My other car is just not kosher
Patrick Cockburn is an Irish journalist who has been a Middle East correspondent since 1979 for the Financial Times and, presently, The Independent. He was awarded Foreign Commentator of the Year at the 2013 Editorial Intelligence Comment Awards.
Wednesday 31 May 1995
On that day Mr Shetreet gets his ministry to issue him with a second - and less obviously ministerial - car, which allows him to travel without offending the religious public. He says the arrangement, revealed when the special Sabbath car was stolen last Saturday, shows he has a peculiar sense of delicacy. Other ministers simply put different licence plates on their vehicles.
"The Volvo is frozen [on Sabbath]," Mr Shetreet said. "It is parked and never driven." Normally he would use his family's but if they are using it then "I ask that another that is free be put at my service."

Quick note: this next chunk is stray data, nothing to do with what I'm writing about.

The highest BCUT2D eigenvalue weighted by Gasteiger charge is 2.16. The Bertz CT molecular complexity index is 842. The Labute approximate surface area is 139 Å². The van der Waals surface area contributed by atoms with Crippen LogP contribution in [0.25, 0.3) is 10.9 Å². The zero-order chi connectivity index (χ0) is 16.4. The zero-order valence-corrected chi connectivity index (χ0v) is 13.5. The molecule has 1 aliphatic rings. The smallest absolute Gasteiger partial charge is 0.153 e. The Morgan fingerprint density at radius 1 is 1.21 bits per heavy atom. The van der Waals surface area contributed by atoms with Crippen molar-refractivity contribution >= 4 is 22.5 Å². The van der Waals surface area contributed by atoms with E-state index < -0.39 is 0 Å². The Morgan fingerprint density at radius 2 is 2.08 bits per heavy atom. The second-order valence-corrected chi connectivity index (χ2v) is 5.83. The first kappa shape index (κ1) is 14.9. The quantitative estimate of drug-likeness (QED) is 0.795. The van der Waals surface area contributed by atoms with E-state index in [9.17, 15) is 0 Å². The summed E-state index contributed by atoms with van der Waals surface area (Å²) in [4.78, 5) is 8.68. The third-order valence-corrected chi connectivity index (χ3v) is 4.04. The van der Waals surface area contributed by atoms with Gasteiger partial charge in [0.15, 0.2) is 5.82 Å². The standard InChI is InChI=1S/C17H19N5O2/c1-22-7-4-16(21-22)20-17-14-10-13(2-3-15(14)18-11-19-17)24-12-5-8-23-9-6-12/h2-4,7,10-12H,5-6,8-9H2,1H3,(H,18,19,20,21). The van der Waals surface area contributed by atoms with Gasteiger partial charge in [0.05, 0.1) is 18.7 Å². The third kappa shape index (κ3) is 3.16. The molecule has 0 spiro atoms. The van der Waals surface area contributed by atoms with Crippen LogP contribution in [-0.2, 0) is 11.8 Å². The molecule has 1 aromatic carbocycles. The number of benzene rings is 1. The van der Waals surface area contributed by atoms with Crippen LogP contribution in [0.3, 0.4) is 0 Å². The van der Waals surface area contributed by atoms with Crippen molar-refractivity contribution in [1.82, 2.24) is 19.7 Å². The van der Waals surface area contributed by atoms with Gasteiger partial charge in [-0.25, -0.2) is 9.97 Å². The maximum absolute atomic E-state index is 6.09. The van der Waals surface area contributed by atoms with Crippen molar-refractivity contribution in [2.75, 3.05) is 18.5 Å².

Admittedly Mr Shetreet has only been in the job two months, doubles as Minister of Economy and Planning and is not himself ultra-Orthodox. But an Israeli government ignores at its peril the sensitivities of those who are. In 1990 an influential ultra-Orthodox rabbi kept Labour out of office because, he said, he suspected people working on Labour-backed kibbutzim of eating rabbit, a forbidden animal under kosher rules.
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